When I got the phone call from Jim Boyle – who was then a stranger and is now an outstanding mentor, colleague and friend, whom I’ll miss dearly – I was in Belmont, California, spending the evening with my cousins’ relatives. I was thrilled to be offered a job, but truthfully, I had no idea if I was going to accept the offer.

Over the next few days, I called, texted or spoke with just about everyone I knew for input – my parents, friends, relatives, mentors. I weighed the pros and cons ad nauseam, as I’ve been known to do, and eventually I decided to take the job.

I figured, I’m young, I love to travel, and I’ve never spent more than an hour there, so I might as well give it a shot. My dad moved from Boston to Seattle after graduating college and still raves about it to this day. This is the time to pack everything up and go somewhere totally new.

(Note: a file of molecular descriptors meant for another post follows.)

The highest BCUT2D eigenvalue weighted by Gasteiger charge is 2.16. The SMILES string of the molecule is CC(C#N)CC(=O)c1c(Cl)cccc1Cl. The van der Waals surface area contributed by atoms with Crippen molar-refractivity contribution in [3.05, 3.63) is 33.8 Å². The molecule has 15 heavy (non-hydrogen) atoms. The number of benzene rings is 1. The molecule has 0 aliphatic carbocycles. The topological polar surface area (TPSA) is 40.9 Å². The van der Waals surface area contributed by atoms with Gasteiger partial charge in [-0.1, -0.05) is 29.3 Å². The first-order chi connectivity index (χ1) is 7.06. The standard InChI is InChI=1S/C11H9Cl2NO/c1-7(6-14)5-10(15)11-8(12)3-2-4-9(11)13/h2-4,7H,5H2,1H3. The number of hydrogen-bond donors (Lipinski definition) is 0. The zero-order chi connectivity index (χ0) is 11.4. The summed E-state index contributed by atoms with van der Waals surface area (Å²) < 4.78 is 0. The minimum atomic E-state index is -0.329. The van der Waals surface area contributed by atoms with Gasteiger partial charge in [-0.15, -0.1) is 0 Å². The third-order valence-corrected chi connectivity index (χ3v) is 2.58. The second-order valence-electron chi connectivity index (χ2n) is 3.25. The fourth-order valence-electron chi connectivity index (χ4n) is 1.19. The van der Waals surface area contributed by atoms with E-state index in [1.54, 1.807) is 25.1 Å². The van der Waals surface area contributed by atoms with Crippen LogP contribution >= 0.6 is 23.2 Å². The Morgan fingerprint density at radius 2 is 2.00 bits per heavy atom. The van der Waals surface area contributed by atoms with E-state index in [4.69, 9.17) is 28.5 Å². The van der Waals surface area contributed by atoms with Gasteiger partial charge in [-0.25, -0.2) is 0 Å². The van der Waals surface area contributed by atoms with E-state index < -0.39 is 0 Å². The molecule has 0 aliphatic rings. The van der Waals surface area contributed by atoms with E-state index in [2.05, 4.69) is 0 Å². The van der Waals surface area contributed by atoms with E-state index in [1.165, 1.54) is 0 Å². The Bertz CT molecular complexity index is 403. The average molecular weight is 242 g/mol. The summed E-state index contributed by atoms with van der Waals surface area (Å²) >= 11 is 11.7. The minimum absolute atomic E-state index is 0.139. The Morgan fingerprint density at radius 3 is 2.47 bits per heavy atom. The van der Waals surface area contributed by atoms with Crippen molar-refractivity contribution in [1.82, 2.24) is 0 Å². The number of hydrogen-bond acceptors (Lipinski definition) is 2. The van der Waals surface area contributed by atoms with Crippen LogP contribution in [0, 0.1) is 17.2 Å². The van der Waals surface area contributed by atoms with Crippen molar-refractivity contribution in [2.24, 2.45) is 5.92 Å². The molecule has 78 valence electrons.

It’s funny how major life decisions can seem like a matter of life and death at the time, but now, in hindsight, it feels like a no-brainer.

Thank you for sharing your stories

I first moved to Minnesota in mid-September of 2015, four months out of college and eager to officially start the post-grad sports writing career I had dreamed about since I was a kid. There’s a picture of me reading the sports page over a stranger’s shoulder on the bus as a child, and another where I’m covering up the stats in a box score in the newspaper to guess how certain players did.

I knew this was what I wanted to do from a young age. Though I loved college, I was ready to start life in the real world.

Slowly but surely, everything started to come together. I started to make friends. I found a place to play pickup basketball biweekly with people who love the sport as much as I do. I settled into the job and got a feel for what the community is all about.